By Ellen Kombiyil:


It’s audible to the three-headed dog:
her fear a high-pitched shriek

held in her throat. Pre-unleashed. The thought
of the shriek and not the shriek itself.

It’s freaking her out, this mind-reader dog,
how he tracks muscle-twitch, her intent to act,

pre-synapsed. He demands to know the before,
before the before: she was plucking flowers,

yes, when the ground opened its mouth,
but how she arrived at this exact spot,

how slowly she chewed and what she ate
for breakfast, how she slipped, stepping

onto the bathmat, her precise existence
at this particular moment—the two-, no

three-second pause at the four-way stop.
Indelible decisions. The luck

of the draw. The dog deciphers
eye-flicker, delves past thought in search of

the anatomy of thought, which moves
like starlight, born but the reaching delayed,

which moves like the gorgeous dark.
He’s doing it again, she thinks,

and he reads that, too. In his pupil-black,
black surrounded by gold flecks, she sees

the pre-patterned repetition
of next and next and next: her mouth, stained red;

she will not be leaving this place, not yet.
This future splits away like a cannon-

boom of sound. Calla lilies, held fast,
she lets drop. The great winding of a clock.


The distant sun rises, the size of a dime.
Red light looks warm but is cold, the opposite of what I know.

What can’t be unknown: encrypted DNA, curling inside me.
What I google: Orbit: 29 years, 167 days. Rotation: 10.233 hours.

Dizzy days and sleepless nights—elongated years.
I’ve forgotten the outline of my body against you

how I’d reach across your warmth to the nightstand for water.
I am an untethered moon, unloosed from the sun.

Now is no time to panic: remember Sherlock Holmes.
He discards the superfluous, keeps room for important truths.

Human contact is what I’m lacking, so far from home.
Can you see me on the cloud deck, waving my arms?

I’m calling out for connection, any Watson will do:
It’s elementary, my dear; come here. I need you.


Is it joy, waking to tall ceilings
painted white, inlaid with the smell

of almonds? The blind see colors,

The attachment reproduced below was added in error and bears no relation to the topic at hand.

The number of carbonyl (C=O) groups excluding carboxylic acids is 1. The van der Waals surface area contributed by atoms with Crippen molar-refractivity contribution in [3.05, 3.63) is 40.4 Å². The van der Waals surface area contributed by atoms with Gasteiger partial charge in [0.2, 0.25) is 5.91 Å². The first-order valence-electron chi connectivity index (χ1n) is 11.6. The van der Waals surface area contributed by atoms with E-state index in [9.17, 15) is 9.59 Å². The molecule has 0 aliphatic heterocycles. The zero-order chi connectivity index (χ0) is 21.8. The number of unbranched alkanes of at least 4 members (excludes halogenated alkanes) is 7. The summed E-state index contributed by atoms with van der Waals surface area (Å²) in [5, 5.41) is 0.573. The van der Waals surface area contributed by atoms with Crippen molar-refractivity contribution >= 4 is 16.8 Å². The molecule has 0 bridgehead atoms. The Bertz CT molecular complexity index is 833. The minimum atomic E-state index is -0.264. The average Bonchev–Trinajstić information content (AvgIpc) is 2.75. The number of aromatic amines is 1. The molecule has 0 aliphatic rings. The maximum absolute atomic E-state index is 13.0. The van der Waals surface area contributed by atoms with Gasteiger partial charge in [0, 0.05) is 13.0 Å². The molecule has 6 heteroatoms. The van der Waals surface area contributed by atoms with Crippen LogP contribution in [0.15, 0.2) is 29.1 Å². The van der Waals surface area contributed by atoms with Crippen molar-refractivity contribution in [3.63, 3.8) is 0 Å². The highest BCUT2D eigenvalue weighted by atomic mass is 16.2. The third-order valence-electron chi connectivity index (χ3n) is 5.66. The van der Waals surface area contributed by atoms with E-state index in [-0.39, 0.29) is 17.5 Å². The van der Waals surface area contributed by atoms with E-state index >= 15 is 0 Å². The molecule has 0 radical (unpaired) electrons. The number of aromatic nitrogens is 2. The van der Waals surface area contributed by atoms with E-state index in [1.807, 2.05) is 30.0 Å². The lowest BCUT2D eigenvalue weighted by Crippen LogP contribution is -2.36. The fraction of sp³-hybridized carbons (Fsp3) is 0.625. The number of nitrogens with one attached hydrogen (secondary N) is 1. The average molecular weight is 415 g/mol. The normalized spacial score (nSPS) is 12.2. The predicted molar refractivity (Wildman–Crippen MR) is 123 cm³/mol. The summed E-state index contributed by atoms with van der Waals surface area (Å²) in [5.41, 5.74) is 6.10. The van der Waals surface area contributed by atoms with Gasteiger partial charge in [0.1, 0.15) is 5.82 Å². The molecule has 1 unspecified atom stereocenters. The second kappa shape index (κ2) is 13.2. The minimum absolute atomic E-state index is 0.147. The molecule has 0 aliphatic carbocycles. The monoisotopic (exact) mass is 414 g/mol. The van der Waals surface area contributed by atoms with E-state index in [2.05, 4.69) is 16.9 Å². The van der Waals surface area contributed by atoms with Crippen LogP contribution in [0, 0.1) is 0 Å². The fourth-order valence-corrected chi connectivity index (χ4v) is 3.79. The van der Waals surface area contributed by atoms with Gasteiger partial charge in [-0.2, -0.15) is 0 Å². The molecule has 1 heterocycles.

cool heft of objects hand-held.

They do not see what is tarnished.
I’d be lying if I said I knew how

to get to the other side of my heart.
I rehearsed my speech as a child—Love

is a heavy wheelbarrow crushed with
—before pretending to plunge

the knife into my chest. My mouth
at the moment of loss unbinds a thousand

mouths all making the same sound. I practiced
for the day I am blind, when

I will trade myself for one
dram of bottled summer, a lawn

that tickles my neck when I lie down
next to you without expectation.

Today’s poems are from Histories of the Future Perfect, published by The (Great) Indian Poetry Collective, copyright © 2015 by Ellen Kombiyil, and appear here today with permission from the poet.

Histories of the Future Perfect by Ellen Kombiyil is a book of poetry inspired by concepts in astrophysics. Canvassing across time and space to provide a luminescence unafraid of the big ideas, the book itself has what Kombiyil calls a quantum structure. Here we find Galileo’s thumbprint, Kurt Cobain Las Vegas, and Mary Lincoln communing with the dead. The poems themselves are never narrowly historical but rather cosmic in their inflections, taking on subatomic particles, DNA, and black holes, not simply as scientific props but as the very impetus for lyric motion.

Ellen Kombiyil is the author of Histories of the Future Perfect (2015). She is a recent transplant from Bangalore, India, where she lived for nearly eleven years, teaching creative writing and yoga. A fellow at the University of Iowa’s International Writing Program in 2013, Kombiyil’s poetry and fiction have appeared in many journals, including BOOTH, Spillway, Cordite, and Poemeleon. She is a four-time Pushcart Prize nominee and has read, performed or taught workshops at the annual Prakriti Poetry festival in Chennai, the Raedleaf Poetry Awards in Hyderabad, and Lekhana in Bangalore. She is the co-Founder of The (Great) Indian Poetry Collective, a mentorship-model poetry press, publishing innovated voices from India/Indian diaspora. Originally from Syracuse, New York, and a graduate of the University of Chicago, she now lives in New York City with her husband and two children.

Editor’s Note: Ellen Kombiyil’s Histories of the Future Perfect is an absolutely stunning collection, from its opening image to its closing word, soaring and shining with every star and feather in-between. In truth, I am like “the tarot-reading parrot” in the gorgeous cover image by Kalyani Ganapathy, selecting today’s poems by divination rather than choice, because there is far, far too much that is worthy of sharing in this book.

Enter a world where nothing is off limits for exploration: history, mythology, love. Dive to the deepest depths of the ocean and travel as far as the imagined reaches of outer space. Slip into the skin of the philosopher, historian, astronaut, necromancer, classicist, adventurer–all as imagined by the contemplative mind and lyric lilt of the poet. Give yourself over to moments as beautiful as they are thought-provoking–“My mouth / at the moment of loss unbinds a thousand // mouths all making the same sound”–and know that these are the ripples circling out across the waters of this one-of-a-kind collection.

Buy this book. Revel in its beauty. Let your mind drift, weightless. Be carried away.

Want to see more from Ellen Kombiyil?
The (Great) Indian Poetry Collective
Buy Histories of the Future Perfect on Amazon


  1. All three poems bowled me over, but I was especially struck by the conjoining of Holmes’ Watson with Bell’s. Why didn’t I think of that? Thanks for posting.


Leave a Reply

Fill in your details below or click an icon to log in: Logo

You are commenting using your account. Log Out /  Change )

Facebook photo

You are commenting using your Facebook account. Log Out /  Change )

Connecting to %s